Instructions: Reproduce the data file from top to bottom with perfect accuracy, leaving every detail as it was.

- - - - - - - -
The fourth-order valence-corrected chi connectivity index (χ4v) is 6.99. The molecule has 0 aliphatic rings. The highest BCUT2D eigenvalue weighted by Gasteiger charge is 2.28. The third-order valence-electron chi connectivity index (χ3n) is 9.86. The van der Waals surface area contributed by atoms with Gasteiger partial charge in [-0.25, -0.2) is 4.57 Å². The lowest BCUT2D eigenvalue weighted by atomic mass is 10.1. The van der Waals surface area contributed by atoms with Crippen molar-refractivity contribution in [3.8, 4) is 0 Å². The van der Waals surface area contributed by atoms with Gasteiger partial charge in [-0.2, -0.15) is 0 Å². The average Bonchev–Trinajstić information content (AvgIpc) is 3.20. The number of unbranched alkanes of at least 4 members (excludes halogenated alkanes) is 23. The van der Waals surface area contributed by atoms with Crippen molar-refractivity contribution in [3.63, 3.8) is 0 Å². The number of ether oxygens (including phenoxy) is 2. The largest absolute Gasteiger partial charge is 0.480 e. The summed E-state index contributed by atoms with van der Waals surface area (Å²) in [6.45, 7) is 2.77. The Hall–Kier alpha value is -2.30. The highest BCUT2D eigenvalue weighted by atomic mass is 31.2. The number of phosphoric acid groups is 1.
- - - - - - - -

The fourth-order valence-corrected chi connectivity index (χ4v) is 6.99. The molecule has 0 aliphatic rings. The highest BCUT2D eigenvalue weighted by Gasteiger charge is 2.28. The third-order valence-electron chi connectivity index (χ3n) is 9.86. The van der Waals surface area contributed by atoms with Gasteiger partial charge in [-0.25, -0.2) is 4.57 Å². The lowest BCUT2D eigenvalue weighted by atomic mass is 10.1. The van der Waals surface area contributed by atoms with Crippen molar-refractivity contribution in [3.8, 4) is 0 Å². The van der Waals surface area contributed by atoms with Gasteiger partial charge in [-0.2, -0.15) is 0 Å². The average Bonchev–Trinajstić information content (AvgIpc) is 3.20. The number of unbranched alkanes of at least 4 members (excludes halogenated alkanes) is 23. The van der Waals surface area contributed by atoms with Crippen molar-refractivity contribution in [3.63, 3.8) is 0 Å². The number of ether oxygens (including phenoxy) is 2. The largest absolute Gasteiger partial charge is 0.480 e. The summed E-state index contributed by atoms with van der Waals surface area (Å²) in [6.45, 7) is 2.77. The Hall–Kier alpha value is -2.30. The highest BCUT2D eigenvalue weighted by atomic mass is 31.2. The number of phosphoric acid groups is 1.